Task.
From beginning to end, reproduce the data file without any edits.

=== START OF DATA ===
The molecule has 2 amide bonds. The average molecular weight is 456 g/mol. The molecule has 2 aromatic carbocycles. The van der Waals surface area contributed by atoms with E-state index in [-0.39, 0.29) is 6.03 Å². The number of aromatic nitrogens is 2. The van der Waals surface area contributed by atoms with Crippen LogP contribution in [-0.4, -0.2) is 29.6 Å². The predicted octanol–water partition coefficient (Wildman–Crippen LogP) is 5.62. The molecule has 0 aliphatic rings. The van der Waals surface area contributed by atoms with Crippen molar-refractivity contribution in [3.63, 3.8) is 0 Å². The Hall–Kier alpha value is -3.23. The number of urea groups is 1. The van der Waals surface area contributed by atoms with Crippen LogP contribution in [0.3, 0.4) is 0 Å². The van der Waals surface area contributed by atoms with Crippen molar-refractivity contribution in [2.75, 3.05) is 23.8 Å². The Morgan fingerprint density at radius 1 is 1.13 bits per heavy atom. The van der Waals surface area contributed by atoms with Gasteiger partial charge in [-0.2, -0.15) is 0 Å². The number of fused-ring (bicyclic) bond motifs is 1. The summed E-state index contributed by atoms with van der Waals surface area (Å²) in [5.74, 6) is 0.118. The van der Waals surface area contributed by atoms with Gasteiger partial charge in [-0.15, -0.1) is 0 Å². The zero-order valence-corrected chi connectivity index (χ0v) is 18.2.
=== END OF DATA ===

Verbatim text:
The molecule has 2 amide bonds. The average molecular weight is 456 g/mol. The molecule has 2 aromatic carbocycles. The van der Waals surface area contributed by atoms with E-state index in [-0.39, 0.29) is 6.03 Å². The number of aromatic nitrogens is 2. The van der Waals surface area contributed by atoms with Crippen LogP contribution in [-0.4, -0.2) is 29.6 Å². The predicted octanol–water partition coefficient (Wildman–Crippen LogP) is 5.62. The molecule has 0 aliphatic rings. The van der Waals surface area contributed by atoms with Crippen molar-refractivity contribution in [3.63, 3.8) is 0 Å². The Hall–Kier alpha value is -3.23. The number of urea groups is 1. The van der Waals surface area contributed by atoms with Crippen LogP contribution in [0.3, 0.4) is 0 Å². The van der Waals surface area contributed by atoms with Crippen molar-refractivity contribution in [2.75, 3.05) is 23.8 Å². The Morgan fingerprint density at radius 1 is 1.13 bits per heavy atom. The van der Waals surface area contributed by atoms with Gasteiger partial charge in [-0.2, -0.15) is 0 Å². The number of fused-ring (bicyclic) bond motifs is 1. The summed E-state index contributed by atoms with van der Waals surface area (Å²) in [5.74, 6) is 0.118. The van der Waals surface area contributed by atoms with Gasteiger partial charge in [-0.15, -0.1) is 0 Å². The zero-order valence-corrected chi connectivity index (χ0v) is 18.2.